Qalansawa, Israel - It hasn't been an easy start of the year for Palestinians with Israeli citizenship.
Making up for about 20 percent of the population in Israel, they are descendants of Palestinians who managed to stay after the 1948 Nakba. Since then, they have been denouncing the lack of public services provided to their communities as well as their stigmatisation.
The recent wave of controversies and protests was sparked by incidents in early January in an area known as the Triangle, in central Israel. This area, home to Palestinian cities and towns, is located between Haifa and Green Line – which separates Palestinians from inside Israel from their counterparts in the West Bank.
At the beginning of January, 11 houses were razed in Qalansawa, a city located in the southern part of the Triangle. Their owners said they were not given enough time between the demolition order and the actual demolition –in most cases, it happens over 2 days. The authorities claimed the houses were illegally built and that therefore they were entitled to demolish them. But residents say they're not able to apply for permits in the first place.
“This situation is unjust, the only reason why houses are being demolished is because Netanyahu wants to divert attention from the police investigating him. It’s a real life tragedy”, Abdelbasset Salama, the mayor of Qalansawa, told Palestine Monitor. Salama also explained that, for many years, he had been willing to legally develop and expand the village, but was never able to obtain the necessary authorizations. He resigned after the recent demolitions.
Thousands of people rallied in Qalansawa, showing their support for the community. A one-day general strike was declared.
Evictions and demolitions in the Bedouin village of Umm al-Hiran (Negev) also sparked anger among Palestinians inside and outside of Israel. Solidarity protests took place in the West Bank and villagers from Umm al-Hiran got together to fight against the decision to evict and relocate residents to develop a Jewish town. But during an early morning demolition raid, things took a turn for the worse.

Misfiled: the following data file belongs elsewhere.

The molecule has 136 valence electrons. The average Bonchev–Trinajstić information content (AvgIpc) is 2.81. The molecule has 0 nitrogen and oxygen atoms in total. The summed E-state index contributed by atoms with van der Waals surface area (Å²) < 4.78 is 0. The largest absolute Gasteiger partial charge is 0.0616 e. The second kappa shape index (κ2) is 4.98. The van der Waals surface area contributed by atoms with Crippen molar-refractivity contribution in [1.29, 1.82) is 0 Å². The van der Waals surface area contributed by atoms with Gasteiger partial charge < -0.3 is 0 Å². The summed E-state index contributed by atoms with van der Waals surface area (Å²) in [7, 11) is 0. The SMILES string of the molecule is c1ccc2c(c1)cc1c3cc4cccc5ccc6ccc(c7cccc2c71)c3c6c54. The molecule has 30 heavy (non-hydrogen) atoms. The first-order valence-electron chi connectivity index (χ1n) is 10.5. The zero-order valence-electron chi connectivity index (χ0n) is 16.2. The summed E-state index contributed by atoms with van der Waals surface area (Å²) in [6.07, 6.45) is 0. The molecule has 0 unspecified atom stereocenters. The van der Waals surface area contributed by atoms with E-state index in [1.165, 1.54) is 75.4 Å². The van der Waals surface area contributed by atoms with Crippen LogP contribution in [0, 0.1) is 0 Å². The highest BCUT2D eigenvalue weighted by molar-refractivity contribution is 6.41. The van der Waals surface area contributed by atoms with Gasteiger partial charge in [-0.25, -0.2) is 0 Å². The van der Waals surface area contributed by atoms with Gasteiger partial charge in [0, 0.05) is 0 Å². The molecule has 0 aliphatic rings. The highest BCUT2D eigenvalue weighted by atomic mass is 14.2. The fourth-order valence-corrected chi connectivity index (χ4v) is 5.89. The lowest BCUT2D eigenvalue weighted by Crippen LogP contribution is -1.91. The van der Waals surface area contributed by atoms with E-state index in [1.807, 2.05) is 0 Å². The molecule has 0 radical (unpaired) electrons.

During the demolition operation, a local teacher was shot and killed while allegedly trying to run over a policeman. Police and activists who were present at the scene gave contrasting accounts of what happened, and human rights group Adalah asked that an investigation be opened on the incident. Chairman of the Joint List and Knesset member Ayman Odeh was also shot with a rubber bullet.
Palestinian members of the Knesset rallied in protest at the recent escalation and the long-standing discriminatory policies against Palestinian citizens of Israel.
On the same day, Israeli Prime Minister Benjamin Netanyahu implied in a statement that Palestinians are guilty until proven innocent. Referring to the wildfires that engulfed the country in late 2016, he reminded the Israeli public that an investigation is still ongoing.
On the same day, President Rivlin met Palestinian mayors and regional authority heads to defuse the situation. Among participants were prominent Palestinian politicians in Israel as well as local figures such as the mayor of Qalansawa. “At this time, we must all come together in our efforts to lower the flames, and to move forward with finding solutions,” Rivlin told them. In return, Palestinians offered to set up a program for Palestinians to have better access to building permits. The President answered that “the State must act to ensure the rights of every citizen to build their home according to the law, and the citizens must respect the law, and build only and solely within the law.” Meanwhile, according to Adalah, Palestinians in Israel continue to suffer from a discriminatory planning regime.
On February 4, hundreds of people gathered in Tel Aviv to denounce house demolitions for Palestinians living in Israel, mostly from sections of the Joint List and the left-wing Zionist Meretz party. Some held signs accusing the Netanyahu government of targeting Palestinian homes in Israel to make up for the eviction of the settlers from the illegal West Bank outpost of Amona.
In this quagmire, Israeli provocations towards Palestinians kept coming: a bill aimed at legalizing 53 outposts and nearly 4 000 housing units in existing settlements was passed, another bill silencing the call for prayers from mosque also went back to the Knesset for further reading, and more demolition orders were issued. For instance, two house owners from Musheirifa (Haifa district) received an eviction letter and demolition orders. They say they won't be able to appeal.
According to Palestinian media, Israeli authorities cordoned off Umm Al-Hiran in order to demolish the mobile homes and the solidarity tent donated after the January demolitions.
A survey released by Haifa-based think tank 7amleh focusing on online practices found that every 46 seconds, Israelis write a racist post against Arabs, mostly on Facebook. And while recent events have been a reason for concern for the international community, they may also be the catalyst for Palestinians to raise their voices and ask for their rights.